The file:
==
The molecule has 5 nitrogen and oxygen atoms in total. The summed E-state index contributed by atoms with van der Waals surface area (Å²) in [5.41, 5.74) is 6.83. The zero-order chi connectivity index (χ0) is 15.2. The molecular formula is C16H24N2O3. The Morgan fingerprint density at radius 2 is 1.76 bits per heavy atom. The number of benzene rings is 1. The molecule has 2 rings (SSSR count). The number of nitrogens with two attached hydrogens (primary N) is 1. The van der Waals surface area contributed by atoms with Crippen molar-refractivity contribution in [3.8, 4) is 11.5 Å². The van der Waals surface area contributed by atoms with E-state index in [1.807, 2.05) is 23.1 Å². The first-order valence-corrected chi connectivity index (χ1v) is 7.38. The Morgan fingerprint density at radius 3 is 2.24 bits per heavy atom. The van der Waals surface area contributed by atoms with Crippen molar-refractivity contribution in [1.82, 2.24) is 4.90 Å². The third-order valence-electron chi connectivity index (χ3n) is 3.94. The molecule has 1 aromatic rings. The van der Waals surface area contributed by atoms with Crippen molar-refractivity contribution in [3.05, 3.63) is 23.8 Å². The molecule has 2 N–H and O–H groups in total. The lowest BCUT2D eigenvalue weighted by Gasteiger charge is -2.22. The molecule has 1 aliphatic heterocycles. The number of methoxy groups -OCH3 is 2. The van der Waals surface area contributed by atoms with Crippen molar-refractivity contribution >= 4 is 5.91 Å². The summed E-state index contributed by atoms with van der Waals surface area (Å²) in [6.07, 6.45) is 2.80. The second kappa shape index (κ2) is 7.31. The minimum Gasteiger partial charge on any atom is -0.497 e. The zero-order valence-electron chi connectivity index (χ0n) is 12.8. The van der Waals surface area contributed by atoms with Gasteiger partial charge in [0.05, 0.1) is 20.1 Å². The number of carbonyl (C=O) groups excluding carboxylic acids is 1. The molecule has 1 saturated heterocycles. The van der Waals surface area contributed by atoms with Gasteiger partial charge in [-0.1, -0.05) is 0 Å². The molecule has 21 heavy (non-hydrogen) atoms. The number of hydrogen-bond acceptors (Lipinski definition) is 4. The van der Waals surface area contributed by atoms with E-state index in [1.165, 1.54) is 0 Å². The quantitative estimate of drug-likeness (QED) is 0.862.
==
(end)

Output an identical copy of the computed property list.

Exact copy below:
The molecule has 5 nitrogen and oxygen atoms in total. The summed E-state index contributed by atoms with van der Waals surface area (Å²) in [5.41, 5.74) is 6.83. The zero-order chi connectivity index (χ0) is 15.2. The molecular formula is C16H24N2O3. The Morgan fingerprint density at radius 2 is 1.76 bits per heavy atom. The number of benzene rings is 1. The molecule has 2 rings (SSSR count). The number of nitrogens with two attached hydrogens (primary N) is 1. The van der Waals surface area contributed by atoms with Crippen molar-refractivity contribution in [3.8, 4) is 11.5 Å². The van der Waals surface area contributed by atoms with E-state index in [1.807, 2.05) is 23.1 Å². The first-order valence-corrected chi connectivity index (χ1v) is 7.38. The Morgan fingerprint density at radius 3 is 2.24 bits per heavy atom. The van der Waals surface area contributed by atoms with Crippen molar-refractivity contribution in [1.82, 2.24) is 4.90 Å². The third-order valence-electron chi connectivity index (χ3n) is 3.94. The molecule has 1 aromatic rings. The van der Waals surface area contributed by atoms with Crippen molar-refractivity contribution in [3.05, 3.63) is 23.8 Å². The molecule has 2 N–H and O–H groups in total. The lowest BCUT2D eigenvalue weighted by Gasteiger charge is -2.22. The molecule has 1 aliphatic heterocycles. The number of methoxy groups -OCH3 is 2. The van der Waals surface area contributed by atoms with Crippen molar-refractivity contribution >= 4 is 5.91 Å². The summed E-state index contributed by atoms with van der Waals surface area (Å²) in [6.07, 6.45) is 2.80. The second kappa shape index (κ2) is 7.31. The minimum Gasteiger partial charge on any atom is -0.497 e. The zero-order valence-electron chi connectivity index (χ0n) is 12.8. The van der Waals surface area contributed by atoms with Gasteiger partial charge in [0.05, 0.1) is 20.1 Å². The number of carbonyl (C=O) groups excluding carboxylic acids is 1. The molecule has 1 saturated heterocycles. The van der Waals surface area contributed by atoms with Gasteiger partial charge in [-0.1, -0.05) is 0 Å². The molecule has 21 heavy (non-hydrogen) atoms. The number of hydrogen-bond acceptors (Lipinski definition) is 4. The van der Waals surface area contributed by atoms with E-state index in [1.165, 1.54) is 0 Å². The quantitative estimate of drug-likeness (QED) is 0.862.